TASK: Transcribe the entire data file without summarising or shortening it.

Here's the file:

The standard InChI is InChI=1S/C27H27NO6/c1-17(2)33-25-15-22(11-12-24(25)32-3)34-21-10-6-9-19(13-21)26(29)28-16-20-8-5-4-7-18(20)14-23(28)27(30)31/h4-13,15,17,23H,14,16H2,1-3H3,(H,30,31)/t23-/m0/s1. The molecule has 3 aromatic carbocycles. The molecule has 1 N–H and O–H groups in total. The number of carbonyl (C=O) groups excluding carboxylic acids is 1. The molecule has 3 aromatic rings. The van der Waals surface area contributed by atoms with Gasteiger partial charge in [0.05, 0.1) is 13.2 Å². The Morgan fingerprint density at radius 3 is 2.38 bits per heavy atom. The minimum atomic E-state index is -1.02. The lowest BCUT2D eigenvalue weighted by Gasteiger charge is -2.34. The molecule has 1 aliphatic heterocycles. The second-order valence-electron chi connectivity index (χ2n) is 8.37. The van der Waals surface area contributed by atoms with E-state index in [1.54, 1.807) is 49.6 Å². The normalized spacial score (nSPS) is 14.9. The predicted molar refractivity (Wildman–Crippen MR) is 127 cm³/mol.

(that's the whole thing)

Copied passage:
The standard InChI is InChI=1S/C27H27NO6/c1-17(2)33-25-15-22(11-12-24(25)32-3)34-21-10-6-9-19(13-21)26(29)28-16-20-8-5-4-7-18(20)14-23(28)27(30)31/h4-13,15,17,23H,14,16H2,1-3H3,(H,30,31)/t23-/m0/s1. The molecule has 3 aromatic carbocycles. The molecule has 1 N–H and O–H groups in total. The number of carbonyl (C=O) groups excluding carboxylic acids is 1. The molecule has 3 aromatic rings. The van der Waals surface area contributed by atoms with Gasteiger partial charge in [0.05, 0.1) is 13.2 Å². The Morgan fingerprint density at radius 3 is 2.38 bits per heavy atom. The minimum atomic E-state index is -1.02. The lowest BCUT2D eigenvalue weighted by Gasteiger charge is -2.34. The molecule has 1 aliphatic heterocycles. The second-order valence-electron chi connectivity index (χ2n) is 8.37. The van der Waals surface area contributed by atoms with E-state index in [1.54, 1.807) is 49.6 Å². The normalized spacial score (nSPS) is 14.9. The predicted molar refractivity (Wildman–Crippen MR) is 127 cm³/mol.